Philosopher’s Corner: Emotion v. Rational Thinking

By Meera Modi, Pursuer of Wisdom

Originally published February 2009.

As the semester draws to a close for  many of us our rational self slowly starts  to give way to our inner emotional beings.  Through classes, grant writing and  endless lab work we struggle to  remain clear-headed, rational  and frankly, sane. As the pressure  piles on we are pushed  closer to the edge until we reach  the point where that one additional  bandless gel sends us off  into a fit of rage or a wave of  tears. Situations like these invite  reflection on which processes  are actually in control of our thoughts,  decisions and actions; is it our emotions  or our rationality?

Philosophers have long attempted to  address this question often recognizing  that under different circumstances different  processes may dominate. Plato believed  that the man’s soul was comprised  of three parts: reason, passion (akin to  emotion) and the will. Of these three, he  believed that ideally reason should dominate  over passion and will, such that reason  determined the path one should  take. David Hume presented the contradictory  view that “Reason is, and ought  to be, the slave of the passions and to try  to do nothing other than to be at their  services” Hume believed that emotions  defined purpose and motivation in life  and that rationality was merely a tool to  use to meet the needs of the emotions.

Meera Modi
Meera Modi

Modern neuroscientists like Antonio  Damasio and Antoine Bechara have  shown through their work with lesioned human patients that in actuality emotion  and reason work in conjunction with one  another in decision making processes,  though through independent but intersecting  systems. The ventromedial  prefrontal cortex (VMPC) is a brain  region that has been shown to be  necessary for the generation of  emotions, particularly social emotions.  The VMPC projects to the  basal forebrain and the brainstem  regions, which control the somatic  emotional response. Patients  with lesions of this region exhibit  diminished emotional responsivity  and show reduced social emotions, like  compoassion shame and guilt. Yet people  with these lesions are typically normal  in intelligence, logical reasoning and  declarative knowledge.

Classical deductive reasoning  on the other hand has typically  been associated with a network  including the left inferior frontal  and parietal as well as the bilateral  caudate nucleus. These brains interestingly,  differ from those used  in inductive reasoning, but both  methods of reason utilize systems distinct  from emotional processing. feb82009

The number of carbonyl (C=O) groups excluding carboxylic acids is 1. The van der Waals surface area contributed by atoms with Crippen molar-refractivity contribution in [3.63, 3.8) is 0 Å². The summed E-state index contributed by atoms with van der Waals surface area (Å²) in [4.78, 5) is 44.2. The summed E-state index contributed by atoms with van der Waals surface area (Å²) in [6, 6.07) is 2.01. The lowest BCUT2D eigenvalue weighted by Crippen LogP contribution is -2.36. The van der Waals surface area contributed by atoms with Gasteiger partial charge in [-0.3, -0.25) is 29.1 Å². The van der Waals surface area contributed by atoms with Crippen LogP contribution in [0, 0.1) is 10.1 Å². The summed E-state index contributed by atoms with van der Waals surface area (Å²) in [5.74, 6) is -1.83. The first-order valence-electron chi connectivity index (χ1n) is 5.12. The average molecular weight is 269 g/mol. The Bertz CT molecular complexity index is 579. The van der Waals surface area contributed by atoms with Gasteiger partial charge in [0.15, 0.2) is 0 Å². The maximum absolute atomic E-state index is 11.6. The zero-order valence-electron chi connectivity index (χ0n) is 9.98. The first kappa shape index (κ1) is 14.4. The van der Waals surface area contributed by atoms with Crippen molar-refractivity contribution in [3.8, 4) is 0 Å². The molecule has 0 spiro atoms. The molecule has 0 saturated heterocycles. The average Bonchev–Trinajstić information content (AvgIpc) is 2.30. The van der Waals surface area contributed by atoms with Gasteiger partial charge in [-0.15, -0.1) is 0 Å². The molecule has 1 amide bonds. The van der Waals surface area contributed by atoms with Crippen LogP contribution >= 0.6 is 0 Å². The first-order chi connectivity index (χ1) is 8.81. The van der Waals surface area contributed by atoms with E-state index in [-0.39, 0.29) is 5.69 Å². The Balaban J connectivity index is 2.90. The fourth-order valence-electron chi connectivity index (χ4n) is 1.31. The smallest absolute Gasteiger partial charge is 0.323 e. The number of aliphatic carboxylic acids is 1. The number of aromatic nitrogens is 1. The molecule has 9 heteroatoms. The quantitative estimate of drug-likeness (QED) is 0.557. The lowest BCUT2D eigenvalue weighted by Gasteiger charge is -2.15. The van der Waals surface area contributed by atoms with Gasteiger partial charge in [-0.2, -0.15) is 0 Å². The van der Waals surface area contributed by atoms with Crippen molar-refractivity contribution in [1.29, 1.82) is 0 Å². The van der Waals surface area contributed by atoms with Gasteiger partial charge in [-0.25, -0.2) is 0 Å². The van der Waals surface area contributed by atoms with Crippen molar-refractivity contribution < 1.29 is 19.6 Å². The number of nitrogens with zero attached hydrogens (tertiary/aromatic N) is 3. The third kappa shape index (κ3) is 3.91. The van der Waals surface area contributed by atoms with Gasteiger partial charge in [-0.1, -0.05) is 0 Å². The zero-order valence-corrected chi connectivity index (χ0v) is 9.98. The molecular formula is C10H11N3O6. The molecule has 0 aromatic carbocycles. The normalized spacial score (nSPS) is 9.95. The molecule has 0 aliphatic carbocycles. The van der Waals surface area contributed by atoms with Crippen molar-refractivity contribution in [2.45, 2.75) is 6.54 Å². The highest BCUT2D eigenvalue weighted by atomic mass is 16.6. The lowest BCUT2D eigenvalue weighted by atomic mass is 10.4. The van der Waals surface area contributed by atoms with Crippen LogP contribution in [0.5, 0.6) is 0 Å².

It is thought that these systems can  run in parallel, processing information  with each of these systems making necessary  contributions to decision making.  For example a patient with a VMPC  lesion possesses the neural structure necessary  to compute rational decisions,  without the contribution of emotional information may be unable to rule out  options without analytical properties.  Imagine flipping through the channels  on your TV. These days we have  hundreds of options for what to watch,  most of fairly equal (albeit mediocre)  quality. Most of us will scan the channels  and in the absence of our favorite  program will simply and fairly randomly  pick the least offensive channel to rest  on. Now imagine trying to make that  decision without emotion. You analyze  each channel one by one, weighing the  pros and cons of its educational vs. entertainment  potential over and over, until  you have gone through a hundred channels  and can no longer remember the  score you assigned the first channel,  leaving you frustrated an unable to make  a quick emotional decision to  watch BRAVO. In the absence  of the emotional contribution,  decisions based on non-discrete  analytical qualities become  nearly impossible. Thus we are  dependent on both emotion and  reasoning systems to navigate our  world.

Scientists have done a good job at  describing how the processes underlying  rational and emotional decision-making  function, but it seems their empiricity has  prevented them from addressing the  questions philosophers pose. I know we  use both of these systems, but which of  these is the “right” process to use.? 

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